Mike Flanagan Thinks Netflix Should Release More Of Their Work On Physical Media — And He's Right

The elusive and exclusive content offered by a streaming service is the dominant way of convincing new subscribers to sign up, and keep current subscribers from canceling. Peacock recently solidified a killer deal with Universal, becoming the streaming home for most of their 2022 releases after a 45-day theatrical window, and Zack Snyder's "Justice League" was a huge selling point to convince people to join HBO Max. Netflix is the undisputed streaming king of the hill, where shows like "Squid Game" and "Stranger Things" permeate the cultural landscape so deeply, they become almost mandatory viewing just to understand what all of the memes and watercooler conversations are about.

Due to that allure of exclusivity, very few shows or movies on Netflix make the jump to a physical release. One of Netflix's own content superman, Mike Flanagan, recently took to Twitter imploring the service to rethink their stance on physical media, after a fan tweeted about their desire to see a bBu-ray release of Flanagan's "Midnight Mass."

He also cleared up the confusion some may have about why his projects "The Haunting of Hill House" and "The Haunting of Bly Manor" were given the physical media treatment compared to the lack of plans for "Midnight Mass."

While exclusivity is the key to streaming, Flanagan is right, and here's why.

Believe It or Not, Not Everyone Has Netflix

In the current age, it is more surprising than not when someone admits they aren't subscribed to Netflix. There's a multitude of reasons why someone might not be a subscriber, but the biggest one is due to access. People all around the globe, and America in particular, experience something called the digital divide, which refers to the growing gap between marginalized members of society (especially the poor, rural, elderly, and handicapped) who do not have access to computers or the internet compared to those that do. Netflix also runs between $8.99-$17.99 a month which for some people, is not financially feasible.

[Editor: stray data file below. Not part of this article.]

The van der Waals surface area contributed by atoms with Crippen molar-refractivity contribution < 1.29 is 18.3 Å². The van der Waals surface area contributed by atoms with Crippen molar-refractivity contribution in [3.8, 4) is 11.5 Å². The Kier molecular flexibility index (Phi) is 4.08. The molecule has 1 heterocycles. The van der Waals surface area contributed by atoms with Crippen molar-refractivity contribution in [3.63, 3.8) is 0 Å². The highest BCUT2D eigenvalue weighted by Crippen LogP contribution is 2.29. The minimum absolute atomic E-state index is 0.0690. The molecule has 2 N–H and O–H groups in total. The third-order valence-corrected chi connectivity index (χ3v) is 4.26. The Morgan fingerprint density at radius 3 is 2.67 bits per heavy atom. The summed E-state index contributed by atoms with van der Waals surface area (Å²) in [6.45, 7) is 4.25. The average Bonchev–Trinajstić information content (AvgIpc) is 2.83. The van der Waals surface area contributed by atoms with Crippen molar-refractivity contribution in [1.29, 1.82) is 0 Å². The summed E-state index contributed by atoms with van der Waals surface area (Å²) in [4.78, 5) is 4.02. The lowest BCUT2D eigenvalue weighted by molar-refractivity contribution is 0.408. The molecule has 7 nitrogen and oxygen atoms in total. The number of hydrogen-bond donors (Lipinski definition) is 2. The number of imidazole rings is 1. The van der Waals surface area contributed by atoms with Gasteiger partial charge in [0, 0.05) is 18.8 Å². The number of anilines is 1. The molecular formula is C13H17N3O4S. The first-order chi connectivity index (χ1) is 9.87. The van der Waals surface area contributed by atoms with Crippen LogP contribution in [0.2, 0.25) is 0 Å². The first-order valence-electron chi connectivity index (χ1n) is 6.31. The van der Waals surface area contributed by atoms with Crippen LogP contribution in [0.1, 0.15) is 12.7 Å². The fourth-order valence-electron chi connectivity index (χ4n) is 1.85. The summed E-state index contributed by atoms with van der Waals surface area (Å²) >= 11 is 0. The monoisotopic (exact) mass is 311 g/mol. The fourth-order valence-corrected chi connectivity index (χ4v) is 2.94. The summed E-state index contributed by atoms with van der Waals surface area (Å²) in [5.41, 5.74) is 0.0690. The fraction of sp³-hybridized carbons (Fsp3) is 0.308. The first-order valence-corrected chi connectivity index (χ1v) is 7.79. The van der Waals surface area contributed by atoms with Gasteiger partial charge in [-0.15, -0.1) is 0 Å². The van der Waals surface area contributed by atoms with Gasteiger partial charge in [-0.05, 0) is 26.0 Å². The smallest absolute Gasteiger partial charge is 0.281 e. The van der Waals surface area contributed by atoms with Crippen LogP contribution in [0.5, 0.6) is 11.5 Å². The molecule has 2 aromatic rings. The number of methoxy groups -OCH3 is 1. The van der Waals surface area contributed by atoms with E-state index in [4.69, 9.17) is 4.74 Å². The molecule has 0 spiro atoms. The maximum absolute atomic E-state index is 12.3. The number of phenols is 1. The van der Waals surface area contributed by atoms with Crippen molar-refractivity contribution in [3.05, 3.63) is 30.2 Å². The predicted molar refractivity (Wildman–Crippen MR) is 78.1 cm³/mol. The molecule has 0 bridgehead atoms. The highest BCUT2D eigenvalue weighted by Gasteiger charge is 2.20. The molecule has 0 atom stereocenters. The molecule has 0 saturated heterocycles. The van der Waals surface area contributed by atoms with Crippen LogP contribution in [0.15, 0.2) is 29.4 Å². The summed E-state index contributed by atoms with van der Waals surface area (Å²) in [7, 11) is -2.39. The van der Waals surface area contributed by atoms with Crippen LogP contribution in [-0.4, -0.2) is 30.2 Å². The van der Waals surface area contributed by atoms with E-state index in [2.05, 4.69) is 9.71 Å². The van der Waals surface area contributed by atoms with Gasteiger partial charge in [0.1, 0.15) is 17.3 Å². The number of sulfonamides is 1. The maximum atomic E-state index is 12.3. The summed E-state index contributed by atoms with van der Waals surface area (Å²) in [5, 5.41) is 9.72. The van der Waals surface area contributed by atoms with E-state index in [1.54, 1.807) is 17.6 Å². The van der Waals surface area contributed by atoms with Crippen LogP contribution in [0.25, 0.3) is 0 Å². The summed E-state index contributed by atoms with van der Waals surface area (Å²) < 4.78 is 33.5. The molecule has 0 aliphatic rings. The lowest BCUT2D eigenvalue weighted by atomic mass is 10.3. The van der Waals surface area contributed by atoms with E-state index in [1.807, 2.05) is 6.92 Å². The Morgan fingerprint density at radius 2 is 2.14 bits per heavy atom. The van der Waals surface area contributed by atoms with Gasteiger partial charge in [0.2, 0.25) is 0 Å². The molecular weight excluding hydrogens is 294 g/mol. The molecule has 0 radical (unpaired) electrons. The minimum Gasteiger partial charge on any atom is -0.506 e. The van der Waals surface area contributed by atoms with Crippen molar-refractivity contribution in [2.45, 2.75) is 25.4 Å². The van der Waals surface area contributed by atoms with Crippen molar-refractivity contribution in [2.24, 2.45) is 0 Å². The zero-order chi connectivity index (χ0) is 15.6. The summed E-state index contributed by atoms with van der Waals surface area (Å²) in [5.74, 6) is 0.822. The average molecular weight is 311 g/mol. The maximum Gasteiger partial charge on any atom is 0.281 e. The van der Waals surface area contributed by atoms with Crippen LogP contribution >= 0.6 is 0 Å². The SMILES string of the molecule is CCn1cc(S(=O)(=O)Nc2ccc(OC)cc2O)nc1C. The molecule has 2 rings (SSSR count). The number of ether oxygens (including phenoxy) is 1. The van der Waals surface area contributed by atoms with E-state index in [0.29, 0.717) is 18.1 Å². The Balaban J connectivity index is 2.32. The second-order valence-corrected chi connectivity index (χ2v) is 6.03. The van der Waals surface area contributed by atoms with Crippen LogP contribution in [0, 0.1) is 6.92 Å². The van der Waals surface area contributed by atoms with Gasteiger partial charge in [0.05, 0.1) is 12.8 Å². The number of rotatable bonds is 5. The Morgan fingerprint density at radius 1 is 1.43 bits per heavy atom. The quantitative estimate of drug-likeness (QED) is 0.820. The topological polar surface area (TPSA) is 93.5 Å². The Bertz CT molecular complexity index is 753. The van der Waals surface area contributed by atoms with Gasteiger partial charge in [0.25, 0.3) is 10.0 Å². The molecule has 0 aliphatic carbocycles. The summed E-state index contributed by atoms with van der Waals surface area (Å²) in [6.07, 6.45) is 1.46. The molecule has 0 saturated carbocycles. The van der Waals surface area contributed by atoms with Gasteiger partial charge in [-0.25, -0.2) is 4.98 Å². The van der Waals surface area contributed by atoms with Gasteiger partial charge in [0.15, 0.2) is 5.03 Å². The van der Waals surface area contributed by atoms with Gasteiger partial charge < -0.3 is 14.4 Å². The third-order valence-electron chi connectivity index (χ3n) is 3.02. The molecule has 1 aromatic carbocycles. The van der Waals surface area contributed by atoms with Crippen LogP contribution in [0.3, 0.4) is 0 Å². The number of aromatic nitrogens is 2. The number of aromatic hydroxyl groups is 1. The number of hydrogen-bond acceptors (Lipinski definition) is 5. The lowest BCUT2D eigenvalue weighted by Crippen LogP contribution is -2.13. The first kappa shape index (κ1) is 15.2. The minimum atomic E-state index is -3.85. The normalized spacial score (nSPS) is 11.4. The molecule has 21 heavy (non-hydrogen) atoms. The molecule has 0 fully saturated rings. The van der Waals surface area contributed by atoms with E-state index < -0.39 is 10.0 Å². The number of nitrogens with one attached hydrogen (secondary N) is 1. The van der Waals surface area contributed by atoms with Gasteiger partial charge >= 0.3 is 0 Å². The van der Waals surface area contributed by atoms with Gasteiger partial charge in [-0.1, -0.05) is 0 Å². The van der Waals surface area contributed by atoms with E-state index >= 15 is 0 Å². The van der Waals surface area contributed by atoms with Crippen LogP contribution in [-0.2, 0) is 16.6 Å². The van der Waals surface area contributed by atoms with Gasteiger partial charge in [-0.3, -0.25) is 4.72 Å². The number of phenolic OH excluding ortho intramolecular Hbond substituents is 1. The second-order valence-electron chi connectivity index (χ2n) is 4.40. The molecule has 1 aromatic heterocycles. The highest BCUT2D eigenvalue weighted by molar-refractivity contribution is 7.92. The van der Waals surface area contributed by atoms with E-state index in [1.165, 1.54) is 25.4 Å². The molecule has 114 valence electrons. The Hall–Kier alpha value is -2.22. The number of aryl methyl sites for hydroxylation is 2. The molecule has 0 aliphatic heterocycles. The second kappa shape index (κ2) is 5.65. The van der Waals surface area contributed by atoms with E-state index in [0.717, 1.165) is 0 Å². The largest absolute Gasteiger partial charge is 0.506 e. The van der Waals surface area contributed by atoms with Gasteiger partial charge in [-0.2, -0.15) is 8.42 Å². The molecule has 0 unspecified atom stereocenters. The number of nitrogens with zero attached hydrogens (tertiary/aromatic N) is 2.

Streaming services are the digital entertainment version of shopping at a warehouse club like Costco. Yes, it is cheaper in the long run to pay $20 for 10 bags of chips than it is to pay $5 for one bag of chips at the gas station, but sometimes you only have $5. Not everyone is able to spend the monthly fee for access to Netflix's massive catalog, but they may be able to splurge on the purchase of a film on DVD or a box-set of that series everyone keeps talking about. Admittedly, I gifted my own mother a few seasons of "Orange is the New Black" on DVD for Christmas one year because she didn't have Netflix, and that purchase is what inspired her to sign up. The existence of physical media is not also a cost-effective option for some, but it can also be used as an additional sales tactic.

Physical Media Accessibility Is Profitable

The average Netflix subscriber is not going to throw a tantrum if a show or movie becomes available on physical media, because with few exceptions, they're not paying for access to one singular film or series — they're paying for access to the whole kit and caboodle. The benefit of physical media is that it allows an additional medium to spread and share the content, and one that isn't locked to the need for a reliable internet connection or a login.

It's also an additional revenue stream for Netflix that isn't being explored, which seems silly. Snyder's "Justice League" absolutely destroyed the competition in Blu-Ray sales at the time of its release, because if people want something bad enough, they will pay for it. Looking at something like "Midnight Mass" in particular, Netflix is simply leaving money on the table by not providing a collection of Mike Flanagan's work. Is there overhead in creating packaging, and producing the actual physical media? Of course. But the beauty of physical media is that it won't magically disappear into the ether of ones and zeroes, and Netflix will undoubtedly see a return on their physical media investment.

There is Power in Physical Media

There's no way to predict how technology is going to evolve in the future, as we've changed more in the last 20 years than in the last 300 years before it, but there's a permanence in physical media. So many films released on VHS that never made the jump to DVD or Blu-Ray have been somewhat lost to time, which is why distribution labels like Vinegar Syndrome, Arrow, Criterion, and Synapse (just to name a few) are so important to the history of cinema. Hell, I've been trying to cover the Spice Girls movie "Spice World" on my own podcast for over a year, but the DVD goes for about a hundred bucks on eBay and the film is impossible to find through legal means. This means there's an entire generation of people who have next to no access to a film that made $100 million globally at the box office, which gives any of us who still have that limited run DVD copy or VHS we got for our birthdays in 1998 an immense amount of power.

What happens if, heaven forbid, Netflix shudders its doors? It's easy to think that Netflix is too powerful to fail, but that's exactly how we felt about Blockbuster and look what happened there. This isn't a matter of choosing one or the other, but offering both. Netflix knows better than anyone that there's money in evolving with the times. The pendulum swing from physical media to digital streaming has finally shifted back to the middle. Looking at the big picture, there's really no reason why Netflix shouldn't be considering adding more options for physical media.